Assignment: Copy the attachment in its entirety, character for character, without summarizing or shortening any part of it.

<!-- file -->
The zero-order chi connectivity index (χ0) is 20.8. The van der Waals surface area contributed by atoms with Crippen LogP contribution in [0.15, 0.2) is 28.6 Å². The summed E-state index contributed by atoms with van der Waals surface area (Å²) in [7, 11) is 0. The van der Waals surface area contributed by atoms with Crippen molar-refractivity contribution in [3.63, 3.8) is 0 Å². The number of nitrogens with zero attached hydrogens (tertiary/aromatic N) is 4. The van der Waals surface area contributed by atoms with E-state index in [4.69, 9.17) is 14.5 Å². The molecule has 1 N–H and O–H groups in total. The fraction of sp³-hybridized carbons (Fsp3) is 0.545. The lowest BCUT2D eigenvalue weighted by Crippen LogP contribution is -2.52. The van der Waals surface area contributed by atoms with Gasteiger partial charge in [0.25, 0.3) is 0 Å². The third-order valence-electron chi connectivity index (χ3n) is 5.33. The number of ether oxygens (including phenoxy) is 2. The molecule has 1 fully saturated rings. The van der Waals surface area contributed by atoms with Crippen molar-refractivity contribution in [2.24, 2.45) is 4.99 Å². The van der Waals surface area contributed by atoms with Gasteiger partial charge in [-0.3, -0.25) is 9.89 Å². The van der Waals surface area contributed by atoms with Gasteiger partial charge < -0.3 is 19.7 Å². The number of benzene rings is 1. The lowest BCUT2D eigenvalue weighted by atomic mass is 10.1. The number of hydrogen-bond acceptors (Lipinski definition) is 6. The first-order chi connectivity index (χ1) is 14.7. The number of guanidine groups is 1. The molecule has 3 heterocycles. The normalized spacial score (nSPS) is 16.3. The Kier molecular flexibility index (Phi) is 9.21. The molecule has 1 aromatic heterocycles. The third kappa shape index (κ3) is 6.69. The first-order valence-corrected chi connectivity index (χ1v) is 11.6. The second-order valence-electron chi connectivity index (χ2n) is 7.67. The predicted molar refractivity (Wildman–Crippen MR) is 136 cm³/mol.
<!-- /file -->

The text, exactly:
The zero-order chi connectivity index (χ0) is 20.8. The van der Waals surface area contributed by atoms with Crippen LogP contribution in [0.15, 0.2) is 28.6 Å². The summed E-state index contributed by atoms with van der Waals surface area (Å²) in [7, 11) is 0. The van der Waals surface area contributed by atoms with Crippen molar-refractivity contribution in [3.63, 3.8) is 0 Å². The number of nitrogens with zero attached hydrogens (tertiary/aromatic N) is 4. The van der Waals surface area contributed by atoms with E-state index in [4.69, 9.17) is 14.5 Å². The molecule has 1 N–H and O–H groups in total. The fraction of sp³-hybridized carbons (Fsp3) is 0.545. The lowest BCUT2D eigenvalue weighted by Crippen LogP contribution is -2.52. The van der Waals surface area contributed by atoms with Gasteiger partial charge in [0.25, 0.3) is 0 Å². The third-order valence-electron chi connectivity index (χ3n) is 5.33. The number of ether oxygens (including phenoxy) is 2. The molecule has 1 fully saturated rings. The van der Waals surface area contributed by atoms with Crippen molar-refractivity contribution in [2.24, 2.45) is 4.99 Å². The van der Waals surface area contributed by atoms with Gasteiger partial charge in [-0.3, -0.25) is 9.89 Å². The van der Waals surface area contributed by atoms with Gasteiger partial charge < -0.3 is 19.7 Å². The number of benzene rings is 1. The lowest BCUT2D eigenvalue weighted by atomic mass is 10.1. The number of hydrogen-bond acceptors (Lipinski definition) is 6. The first-order chi connectivity index (χ1) is 14.7. The number of guanidine groups is 1. The molecule has 3 heterocycles. The normalized spacial score (nSPS) is 16.3. The Kier molecular flexibility index (Phi) is 9.21. The molecule has 1 aromatic heterocycles. The third kappa shape index (κ3) is 6.69. The first-order valence-corrected chi connectivity index (χ1v) is 11.6. The second-order valence-electron chi connectivity index (χ2n) is 7.67. The predicted molar refractivity (Wildman–Crippen MR) is 136 cm³/mol.